If G is an abelian group and n>1 an integer, let A_n = { a^n, a is an element of G}. Prove that A_n is a subgroup of G

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- Sep 23rd 2009, 01:56 PMGodisgoodsubgroups
If G is an abelian group and n>1 an integer, let A_n = { a^n, a is an element of G}. Prove that A_n is a subgroup of G

- Sep 23rd 2009, 07:13 PMChris L T521
We use the one step subgroup test.

First note that $\displaystyle e=e^n$, so $\displaystyle A_n\neq\emptyset$.

Now, take $\displaystyle a^n,b^n\in A_n$. It follows then

$\displaystyle a^n\left(b^n\right)^{-1}=a^n\left(b^{-1}\right)^n=\left(ab^{-1}\right)^n$.

Since $\displaystyle ab^{-1}$ is in the right form, it follows that $\displaystyle A_n\leq G$

Does this make sense? - Sep 23rd 2009, 10:29 PMGodisgood
No not really.

What I tried doing was showing that A_n is closed, associative, has an identity element and an inverse element.

My problem was I got an identity element e = a^0

and inverse = a^-n.. I suppose both of them are wrng because th question says n>1....what do you think I did wrong..

Thnx - Sep 23rd 2009, 11:19 PMSwlabr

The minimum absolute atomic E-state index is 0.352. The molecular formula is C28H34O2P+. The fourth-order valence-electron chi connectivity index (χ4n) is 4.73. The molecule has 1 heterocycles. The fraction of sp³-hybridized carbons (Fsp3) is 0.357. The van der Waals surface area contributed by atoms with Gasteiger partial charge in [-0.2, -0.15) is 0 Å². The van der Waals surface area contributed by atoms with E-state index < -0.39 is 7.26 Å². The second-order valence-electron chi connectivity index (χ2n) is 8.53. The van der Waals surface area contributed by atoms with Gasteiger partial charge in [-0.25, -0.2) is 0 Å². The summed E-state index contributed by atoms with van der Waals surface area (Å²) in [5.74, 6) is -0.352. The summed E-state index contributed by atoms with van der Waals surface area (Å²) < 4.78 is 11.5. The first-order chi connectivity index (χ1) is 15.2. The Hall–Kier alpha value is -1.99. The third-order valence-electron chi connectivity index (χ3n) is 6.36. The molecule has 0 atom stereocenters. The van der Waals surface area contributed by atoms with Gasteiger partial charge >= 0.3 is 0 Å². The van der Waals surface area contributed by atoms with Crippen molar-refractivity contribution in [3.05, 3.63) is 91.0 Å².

To prove something is a subgroup you merely need to show Closure and that Inverses exist. You get associativity for free because you are in a group (think about it...), and the identity because inverses exist (if $\displaystyle a$ and $\displaystyle a^{-1} \in H$ and $\displaystyle aa^{-1} \in H$ then as $\displaystyle aa^{-1}=1$ we have that $\displaystyle 1 \in H$).

Firstly, note that your identity is $\displaystyle e^0$. Secondly, does the question mention "finite" anywhere? - Sep 24th 2009, 08:15 AMGodisgood
No the question does not mention infinite..

Alo bare with me but am still confused as to why the identity element is e^0

I though a * e = a

and in this case since A_n = a^n

so is a ^n * e = a^n

that is how I got e = a^0

what am doing wrong

Thanks for your help so far - Sep 24th 2009, 08:34 AMSwlabr
The element $\displaystyle a$ is any element of the group, while the $\displaystyle n$ remains fixed.. For instance, take $\displaystyle G=C_8=\{1,g,g^2, \ldots, g^7\}$, with $\displaystyle g^8=1$. Let us look at this group when $\displaystyle n=2$, $\displaystyle A_2$. This is the set of squares of all elements of the group:

$\displaystyle A_2 = \{1^2=1, g^2, g^4, g^6 \}$.

The identity element is NOT $\displaystyle a^0$ - the $\displaystyle n$ is fixed. It is the elements of the group that we change. The identity occurs when $\displaystyle a=1$ as $\displaystyle 1^n=1 \forall n \in \mathbb{N}$.

If $\displaystyle g \in G$ then $\displaystyle g^{-1} \in G$. Thus $\displaystyle g^n \in A_n$ and $\displaystyle (g^{-1})^n = g^{-n} \in A_n$.

For closure you need the abelian condition of $\displaystyle G$. - Sep 24th 2009, 08:51 AMGodisgood
I finally get it!!!

Thanks swlabr